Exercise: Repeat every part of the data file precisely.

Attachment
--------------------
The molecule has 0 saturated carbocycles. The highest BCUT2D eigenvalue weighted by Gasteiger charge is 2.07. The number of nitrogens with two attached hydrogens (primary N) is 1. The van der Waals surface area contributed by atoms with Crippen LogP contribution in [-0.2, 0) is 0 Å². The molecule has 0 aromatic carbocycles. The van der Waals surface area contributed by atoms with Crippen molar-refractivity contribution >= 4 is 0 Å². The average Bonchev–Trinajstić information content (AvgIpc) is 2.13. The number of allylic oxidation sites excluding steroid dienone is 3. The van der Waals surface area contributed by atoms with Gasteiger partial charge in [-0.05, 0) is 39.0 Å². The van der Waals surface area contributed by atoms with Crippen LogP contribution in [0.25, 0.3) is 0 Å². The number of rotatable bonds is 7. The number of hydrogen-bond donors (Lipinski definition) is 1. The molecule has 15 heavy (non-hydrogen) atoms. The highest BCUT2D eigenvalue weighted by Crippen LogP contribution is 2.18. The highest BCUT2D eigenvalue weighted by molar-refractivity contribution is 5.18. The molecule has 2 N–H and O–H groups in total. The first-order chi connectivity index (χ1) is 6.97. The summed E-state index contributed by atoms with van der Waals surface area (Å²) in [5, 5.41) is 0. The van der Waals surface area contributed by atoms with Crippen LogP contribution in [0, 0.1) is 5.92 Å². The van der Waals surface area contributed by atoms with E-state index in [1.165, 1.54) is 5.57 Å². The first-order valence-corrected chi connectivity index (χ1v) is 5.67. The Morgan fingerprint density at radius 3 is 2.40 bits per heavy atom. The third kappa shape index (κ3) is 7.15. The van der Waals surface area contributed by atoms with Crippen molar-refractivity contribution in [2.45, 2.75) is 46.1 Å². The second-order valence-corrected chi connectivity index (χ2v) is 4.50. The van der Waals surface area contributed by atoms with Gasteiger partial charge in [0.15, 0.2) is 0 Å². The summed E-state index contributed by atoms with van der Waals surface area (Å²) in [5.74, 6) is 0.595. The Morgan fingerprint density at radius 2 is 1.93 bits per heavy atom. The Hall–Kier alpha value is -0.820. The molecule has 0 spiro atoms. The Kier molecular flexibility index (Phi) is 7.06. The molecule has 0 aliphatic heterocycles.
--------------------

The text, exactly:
The molecule has 0 saturated carbocycles. The highest BCUT2D eigenvalue weighted by Gasteiger charge is 2.07. The number of nitrogens with two attached hydrogens (primary N) is 1. The van der Waals surface area contributed by atoms with Crippen LogP contribution in [-0.2, 0) is 0 Å². The molecule has 0 aromatic carbocycles. The van der Waals surface area contributed by atoms with Crippen molar-refractivity contribution >= 4 is 0 Å². The average Bonchev–Trinajstić information content (AvgIpc) is 2.13. The number of allylic oxidation sites excluding steroid dienone is 3. The van der Waals surface area contributed by atoms with Gasteiger partial charge in [-0.05, 0) is 39.0 Å². The van der Waals surface area contributed by atoms with Crippen LogP contribution in [0.25, 0.3) is 0 Å². The number of rotatable bonds is 7. The number of hydrogen-bond donors (Lipinski definition) is 1. The molecule has 15 heavy (non-hydrogen) atoms. The highest BCUT2D eigenvalue weighted by Crippen LogP contribution is 2.18. The highest BCUT2D eigenvalue weighted by molar-refractivity contribution is 5.18. The molecule has 2 N–H and O–H groups in total. The first-order chi connectivity index (χ1) is 6.97. The summed E-state index contributed by atoms with van der Waals surface area (Å²) in [5, 5.41) is 0. The van der Waals surface area contributed by atoms with Crippen LogP contribution in [0, 0.1) is 5.92 Å². The van der Waals surface area contributed by atoms with E-state index in [1.165, 1.54) is 5.57 Å². The first-order valence-corrected chi connectivity index (χ1v) is 5.67. The Morgan fingerprint density at radius 3 is 2.40 bits per heavy atom. The third kappa shape index (κ3) is 7.15. The van der Waals surface area contributed by atoms with Crippen molar-refractivity contribution in [2.45, 2.75) is 46.1 Å². The second-order valence-corrected chi connectivity index (χ2v) is 4.50. The van der Waals surface area contributed by atoms with Gasteiger partial charge in [0.15, 0.2) is 0 Å². The summed E-state index contributed by atoms with van der Waals surface area (Å²) in [5.74, 6) is 0.595. The Morgan fingerprint density at radius 2 is 1.93 bits per heavy atom. The Hall–Kier alpha value is -0.820. The molecule has 0 spiro atoms. The Kier molecular flexibility index (Phi) is 7.06. The molecule has 0 aliphatic heterocycles.